"We will update our inflation forecast at the next may be lower now given the data we have gotten," Powell said in the FOMC press conference on Jan. 31. This comment, Morgan Stanley believes, refers to “both the incoming inflation data and the NTR data, which participants are likely to include in forecast adjustments.”

Growth goes from potential foe to friend as Fed sets sights on 'immaculate disinflation'

For a long time, stronger economic growth was the boogeyman hiding under the inflation bed, forcing the fed to cling onto its tightening bias. And for good reason. When there are too many jobs, chasing too fewer workers, companies are forced to hike wages to compete in the labor market, and consumer spending ratchets up, keeping economic growth on the up, and up.

“Evidence of growth persistently above potential, or that tightness in the labor market is no longer easing, could put further progress on inflation at risk and could warrant further tightening of monetary policy,” Powell said at the Nov. 1, 2023 FOMC press conference.

But that has all changed. The Fed now believes disinflation, a strong economic and labor market growth can all co-exist -- the "immaculate disinflation" race is truly on.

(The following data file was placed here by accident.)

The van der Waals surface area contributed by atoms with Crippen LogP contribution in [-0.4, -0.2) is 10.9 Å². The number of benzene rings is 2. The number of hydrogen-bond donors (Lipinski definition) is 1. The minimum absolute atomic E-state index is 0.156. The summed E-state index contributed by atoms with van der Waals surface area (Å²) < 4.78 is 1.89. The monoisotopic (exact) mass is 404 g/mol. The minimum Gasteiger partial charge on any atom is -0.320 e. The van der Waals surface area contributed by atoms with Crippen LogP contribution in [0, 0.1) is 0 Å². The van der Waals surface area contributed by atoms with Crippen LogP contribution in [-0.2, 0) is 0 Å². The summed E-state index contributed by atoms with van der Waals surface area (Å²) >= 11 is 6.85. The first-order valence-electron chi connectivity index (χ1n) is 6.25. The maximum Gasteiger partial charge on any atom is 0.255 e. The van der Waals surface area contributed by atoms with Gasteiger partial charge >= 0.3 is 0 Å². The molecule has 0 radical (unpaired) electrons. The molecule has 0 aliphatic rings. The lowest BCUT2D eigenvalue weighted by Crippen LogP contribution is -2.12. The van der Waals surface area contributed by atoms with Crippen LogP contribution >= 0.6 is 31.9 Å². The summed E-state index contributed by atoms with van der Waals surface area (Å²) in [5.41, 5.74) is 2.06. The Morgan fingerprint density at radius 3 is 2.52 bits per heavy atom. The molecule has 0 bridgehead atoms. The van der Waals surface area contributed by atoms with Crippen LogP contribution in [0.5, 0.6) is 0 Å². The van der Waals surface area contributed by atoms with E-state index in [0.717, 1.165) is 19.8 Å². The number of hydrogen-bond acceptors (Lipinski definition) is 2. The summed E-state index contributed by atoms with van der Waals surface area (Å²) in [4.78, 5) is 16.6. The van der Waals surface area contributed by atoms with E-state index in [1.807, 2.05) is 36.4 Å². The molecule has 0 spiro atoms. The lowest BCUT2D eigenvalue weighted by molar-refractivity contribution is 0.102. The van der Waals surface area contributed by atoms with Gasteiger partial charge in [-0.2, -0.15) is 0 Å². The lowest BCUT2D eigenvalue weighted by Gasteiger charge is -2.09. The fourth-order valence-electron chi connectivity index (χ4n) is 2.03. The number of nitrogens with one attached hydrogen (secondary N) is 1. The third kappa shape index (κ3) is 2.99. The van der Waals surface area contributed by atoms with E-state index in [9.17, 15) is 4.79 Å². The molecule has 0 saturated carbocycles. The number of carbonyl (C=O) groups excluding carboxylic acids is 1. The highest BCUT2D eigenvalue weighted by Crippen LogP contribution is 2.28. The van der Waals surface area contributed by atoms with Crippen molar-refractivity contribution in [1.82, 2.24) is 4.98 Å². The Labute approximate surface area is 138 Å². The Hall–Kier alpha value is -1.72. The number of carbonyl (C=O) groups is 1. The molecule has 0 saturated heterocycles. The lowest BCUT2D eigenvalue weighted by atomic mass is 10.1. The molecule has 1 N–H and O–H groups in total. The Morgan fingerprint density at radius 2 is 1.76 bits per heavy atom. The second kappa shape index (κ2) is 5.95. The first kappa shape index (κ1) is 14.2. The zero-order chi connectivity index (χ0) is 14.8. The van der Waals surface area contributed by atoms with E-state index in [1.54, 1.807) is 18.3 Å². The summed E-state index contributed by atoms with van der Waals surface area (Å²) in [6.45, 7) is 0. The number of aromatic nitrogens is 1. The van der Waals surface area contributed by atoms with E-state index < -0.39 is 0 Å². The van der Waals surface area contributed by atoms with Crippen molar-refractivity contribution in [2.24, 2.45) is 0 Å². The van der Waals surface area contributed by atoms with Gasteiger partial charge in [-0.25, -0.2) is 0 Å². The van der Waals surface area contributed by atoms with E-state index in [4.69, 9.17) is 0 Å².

“I think we look at stronger growth. We don't look at it as a problem. I think, at this point, we want to see strong growth. We want to see a strong labor market. We're not looking for a weaker labor market,” Powell said at a press conference that followed the Jan. 31 FOMC meeting.

This U-turn somewhat in messaging from the Fed has left many puzzled. “I do not have a good explanation for why he sounded more dismissive toward GDP growth this time around,” Holt added.

Do all roads lead to cuts… even stronger economic growth?

Colmar agrees, saying that “it is really going to take weakness in the economy that creates enough weakness in labour and downward pressure on wages,” adding that the increased participation rate, the number of people entering the labor market, that had helped keep a lid on wages, may not have much room to run.

“If you look at the small business sector, which employs the bulk of the population, it's telling you a pretty profound thing right now,” Colmar said. “It’s telling you that inflation is the problem, that small businesses are actually planning to lift selling prices and lift wage compensation or employment compensation … those things aren't good for the Fed,” Colmar added.

Still, with a data-dependent Fed, if the data continue to surprise to the upside, there is a chance that the Powell we saw in November, worries about above potential growth, may return.

“If Q1 GDP tracking continues to be hot, then it may return Powell to what he said in the November press conference when he said ‘Evidence of growth persistently above potential or that labour markets are not coming into balance could warrant further tightening,’ Holt added.